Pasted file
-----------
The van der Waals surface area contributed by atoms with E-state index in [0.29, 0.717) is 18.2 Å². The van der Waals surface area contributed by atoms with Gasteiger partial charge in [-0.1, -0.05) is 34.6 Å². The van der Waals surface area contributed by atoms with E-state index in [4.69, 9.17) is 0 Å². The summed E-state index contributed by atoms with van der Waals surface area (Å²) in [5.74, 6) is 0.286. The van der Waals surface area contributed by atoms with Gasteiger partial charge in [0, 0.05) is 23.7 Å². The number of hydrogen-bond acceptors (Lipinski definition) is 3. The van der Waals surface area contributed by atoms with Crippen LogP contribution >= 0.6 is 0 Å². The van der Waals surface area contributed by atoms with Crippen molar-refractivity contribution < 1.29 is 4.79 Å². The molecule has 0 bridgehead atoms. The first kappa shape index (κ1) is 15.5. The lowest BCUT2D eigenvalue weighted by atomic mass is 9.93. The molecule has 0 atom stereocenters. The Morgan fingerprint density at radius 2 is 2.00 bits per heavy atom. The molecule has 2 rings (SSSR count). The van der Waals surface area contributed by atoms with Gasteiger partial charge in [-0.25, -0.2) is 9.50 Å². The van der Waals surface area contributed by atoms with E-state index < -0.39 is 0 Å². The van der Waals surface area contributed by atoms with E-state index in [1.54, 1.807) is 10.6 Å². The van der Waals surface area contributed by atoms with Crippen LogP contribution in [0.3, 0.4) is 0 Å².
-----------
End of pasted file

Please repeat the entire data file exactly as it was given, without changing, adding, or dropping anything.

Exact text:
The van der Waals surface area contributed by atoms with E-state index in [0.29, 0.717) is 18.2 Å². The van der Waals surface area contributed by atoms with Gasteiger partial charge in [-0.1, -0.05) is 34.6 Å². The van der Waals surface area contributed by atoms with E-state index in [4.69, 9.17) is 0 Å². The summed E-state index contributed by atoms with van der Waals surface area (Å²) in [5.74, 6) is 0.286. The van der Waals surface area contributed by atoms with Gasteiger partial charge in [0, 0.05) is 23.7 Å². The number of hydrogen-bond acceptors (Lipinski definition) is 3. The van der Waals surface area contributed by atoms with Crippen LogP contribution >= 0.6 is 0 Å². The van der Waals surface area contributed by atoms with Crippen molar-refractivity contribution < 1.29 is 4.79 Å². The molecule has 0 bridgehead atoms. The first kappa shape index (κ1) is 15.5. The lowest BCUT2D eigenvalue weighted by atomic mass is 9.93. The molecule has 0 atom stereocenters. The Morgan fingerprint density at radius 2 is 2.00 bits per heavy atom. The molecule has 2 rings (SSSR count). The van der Waals surface area contributed by atoms with Gasteiger partial charge in [-0.25, -0.2) is 9.50 Å². The van der Waals surface area contributed by atoms with E-state index < -0.39 is 0 Å². The van der Waals surface area contributed by atoms with E-state index in [1.54, 1.807) is 10.6 Å². The van der Waals surface area contributed by atoms with Crippen LogP contribution in [0.3, 0.4) is 0 Å².